The sixth presentation in this series.
In the summer of 1937 the Thompson family is still on the farm, but they are busily packing up for a big move to temporary rental accommodation in Calgary. Belle and Will are both determined that their two daughters, Doris and Marjorie, get good educations. While Marjorie finishes her Grade 8 at the one-room country school, Doris takes as much of Grade 9 as is available by correspondence.
Will commutes back and forth as the farm work permits. He also oversees the building of a new home.
This turns out to be their home together until his death on February 13, 1956, days before his 70th birthday. His marriage to his beloved Belle has seen 38 years. She is 66 years old.
Belle is disoriented after Will’s death. Sad, tired, and grieving she strives to go on. As her strength returns and her spirits begin to climb, she realizes that only she can build her future. Calling up all the reserve she can muster, she starts to plan.
Sheldon Gibson, her son-in-law, is the one she turns to for driving lessons. When Will quit farming and retired to the city, she stopped driving. Now she needs that skill again. Slowly and steadily she gets on with the business of living.
Belle loves to travel. In due course she decides to take a trip to Europe, England, Hawaii, and New Zealand. Her family doesn’t hear from her for a while, but one day a telegram arrives from Hawaii.
NOT BROKE BUT BADLY BENT STOP SEND 500 DOLLARS STOP
Not having a sum like that lying around, Sheldon goes to his bank, borrows the money, and wires it off to his wandering mother-in-law. After a while she returns, glad to be home and full of stories of her wonderful trip. Belle promptly repays her obliging son-in-law!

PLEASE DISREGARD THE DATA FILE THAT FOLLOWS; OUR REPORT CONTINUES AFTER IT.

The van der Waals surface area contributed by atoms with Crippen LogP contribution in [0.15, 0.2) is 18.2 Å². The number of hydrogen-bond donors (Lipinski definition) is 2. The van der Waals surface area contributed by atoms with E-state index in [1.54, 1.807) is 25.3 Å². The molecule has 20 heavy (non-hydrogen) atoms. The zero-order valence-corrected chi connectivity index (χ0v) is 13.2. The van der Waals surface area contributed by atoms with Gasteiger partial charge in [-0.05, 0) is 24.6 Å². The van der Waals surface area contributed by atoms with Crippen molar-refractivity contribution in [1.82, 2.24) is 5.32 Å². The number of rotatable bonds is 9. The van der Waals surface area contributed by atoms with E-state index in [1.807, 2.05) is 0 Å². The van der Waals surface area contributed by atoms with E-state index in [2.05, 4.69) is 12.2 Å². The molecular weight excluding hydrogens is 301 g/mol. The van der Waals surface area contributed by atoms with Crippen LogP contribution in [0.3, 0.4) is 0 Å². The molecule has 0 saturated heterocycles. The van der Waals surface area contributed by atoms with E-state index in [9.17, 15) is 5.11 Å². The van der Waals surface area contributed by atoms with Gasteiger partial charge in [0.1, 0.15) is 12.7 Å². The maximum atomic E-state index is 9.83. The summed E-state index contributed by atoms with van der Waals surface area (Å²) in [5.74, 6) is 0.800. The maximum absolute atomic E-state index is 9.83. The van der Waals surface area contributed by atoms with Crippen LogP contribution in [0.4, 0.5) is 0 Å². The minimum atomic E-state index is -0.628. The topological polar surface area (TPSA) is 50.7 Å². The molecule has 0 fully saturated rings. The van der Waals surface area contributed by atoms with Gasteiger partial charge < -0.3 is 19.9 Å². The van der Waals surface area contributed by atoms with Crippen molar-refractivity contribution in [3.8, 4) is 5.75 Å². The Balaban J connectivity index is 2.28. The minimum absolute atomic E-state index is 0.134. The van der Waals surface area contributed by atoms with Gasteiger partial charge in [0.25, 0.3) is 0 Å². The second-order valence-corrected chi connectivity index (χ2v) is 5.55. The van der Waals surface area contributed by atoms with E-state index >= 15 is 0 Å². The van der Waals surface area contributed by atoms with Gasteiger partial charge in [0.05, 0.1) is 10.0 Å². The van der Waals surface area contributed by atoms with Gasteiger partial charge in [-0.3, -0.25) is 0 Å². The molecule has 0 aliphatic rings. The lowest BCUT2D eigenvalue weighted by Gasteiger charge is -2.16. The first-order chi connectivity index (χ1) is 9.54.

The years pile up, but Belle remains young at heart. When she is diagnosed with diabetes at eighty-three, she is shocked at first but recovers quickly. The doctor insists that she wear a bracelet which indicates her condition. Belle is not pleased but finally agrees.
Shortly afterward her daughter says, “Mom, you’re not wearing the bracelet.”
“I certainly am!”
“Where is it? I must be blind.”
“Pinned to my corset. If anything happens to me, the ambulance people will find it!”
The debate ends there.
Of course, no life can go on forever. On June 12th 1975, at the age of 85 she dies, after a year-long struggle with cancer.
With Belle as a mother, and Will as a father, I was gifted with parents who enriched my life in every way. The memories of them live on in my heart, and forever will.
In sharing some of these memories I have skipped along from one incident to another, revealing episodes which highlight her personality and the morals that guided her life.
A reader of these stories complained, “This woman is too good to be true. Didn’t she have any faults?”
This remark caused me some amusement and head-scratching. I scan my memories with that question in mind.
Belle was sure of herself, but she wasn’t conceited. She had a well-defined need to be dignified and she was always careful not to look ridiculous, but she loved fun.
Her grandchildren delighted her. As they grew up they formed their own relationships with her. She was fun to know and be around, and they all felt and appreciated her interest and support.
On the other hand, I do think that her fear of tiny garter snakes, mice, or wee frogs was ridiculous in a full-grown woman!
In short, Belle wasn’t a noted public person, she was just a good woman leading a worthwhile life.